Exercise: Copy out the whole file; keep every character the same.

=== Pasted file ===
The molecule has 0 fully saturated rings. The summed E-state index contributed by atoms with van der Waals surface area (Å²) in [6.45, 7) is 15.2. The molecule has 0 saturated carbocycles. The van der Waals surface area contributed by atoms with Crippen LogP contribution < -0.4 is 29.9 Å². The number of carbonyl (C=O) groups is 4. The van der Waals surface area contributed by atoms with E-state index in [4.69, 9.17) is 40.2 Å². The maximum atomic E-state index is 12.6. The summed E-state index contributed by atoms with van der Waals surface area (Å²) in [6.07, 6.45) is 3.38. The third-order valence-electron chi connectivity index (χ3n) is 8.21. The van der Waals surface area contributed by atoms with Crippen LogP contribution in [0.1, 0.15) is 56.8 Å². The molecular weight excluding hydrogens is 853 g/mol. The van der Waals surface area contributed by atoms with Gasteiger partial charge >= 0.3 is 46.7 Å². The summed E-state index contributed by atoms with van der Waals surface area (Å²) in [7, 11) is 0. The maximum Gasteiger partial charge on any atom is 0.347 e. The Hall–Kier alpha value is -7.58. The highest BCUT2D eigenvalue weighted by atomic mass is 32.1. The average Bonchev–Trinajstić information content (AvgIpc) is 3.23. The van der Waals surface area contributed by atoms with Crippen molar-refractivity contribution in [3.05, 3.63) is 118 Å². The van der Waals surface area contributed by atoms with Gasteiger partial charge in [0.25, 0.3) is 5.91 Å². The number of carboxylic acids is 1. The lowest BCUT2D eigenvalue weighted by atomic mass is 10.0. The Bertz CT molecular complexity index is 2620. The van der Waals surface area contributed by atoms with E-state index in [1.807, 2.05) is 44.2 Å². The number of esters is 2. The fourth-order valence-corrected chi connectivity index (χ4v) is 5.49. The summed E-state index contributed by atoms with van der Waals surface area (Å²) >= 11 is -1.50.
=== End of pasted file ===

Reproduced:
The molecule has 0 fully saturated rings. The summed E-state index contributed by atoms with van der Waals surface area (Å²) in [6.45, 7) is 15.2. The molecule has 0 saturated carbocycles. The van der Waals surface area contributed by atoms with Crippen LogP contribution < -0.4 is 29.9 Å². The number of carbonyl (C=O) groups is 4. The van der Waals surface area contributed by atoms with E-state index in [4.69, 9.17) is 40.2 Å². The maximum atomic E-state index is 12.6. The summed E-state index contributed by atoms with van der Waals surface area (Å²) in [6.07, 6.45) is 3.38. The third-order valence-electron chi connectivity index (χ3n) is 8.21. The van der Waals surface area contributed by atoms with Crippen LogP contribution in [0.1, 0.15) is 56.8 Å². The molecular weight excluding hydrogens is 853 g/mol. The van der Waals surface area contributed by atoms with Gasteiger partial charge >= 0.3 is 46.7 Å². The summed E-state index contributed by atoms with van der Waals surface area (Å²) in [7, 11) is 0. The maximum Gasteiger partial charge on any atom is 0.347 e. The Hall–Kier alpha value is -7.58. The highest BCUT2D eigenvalue weighted by atomic mass is 32.1. The average Bonchev–Trinajstić information content (AvgIpc) is 3.23. The van der Waals surface area contributed by atoms with Crippen molar-refractivity contribution in [3.05, 3.63) is 118 Å². The van der Waals surface area contributed by atoms with Gasteiger partial charge in [0.25, 0.3) is 5.91 Å². The number of carboxylic acids is 1. The lowest BCUT2D eigenvalue weighted by atomic mass is 10.0. The Bertz CT molecular complexity index is 2620. The van der Waals surface area contributed by atoms with E-state index in [1.807, 2.05) is 44.2 Å². The number of esters is 2. The fourth-order valence-corrected chi connectivity index (χ4v) is 5.49. The summed E-state index contributed by atoms with van der Waals surface area (Å²) >= 11 is -1.50.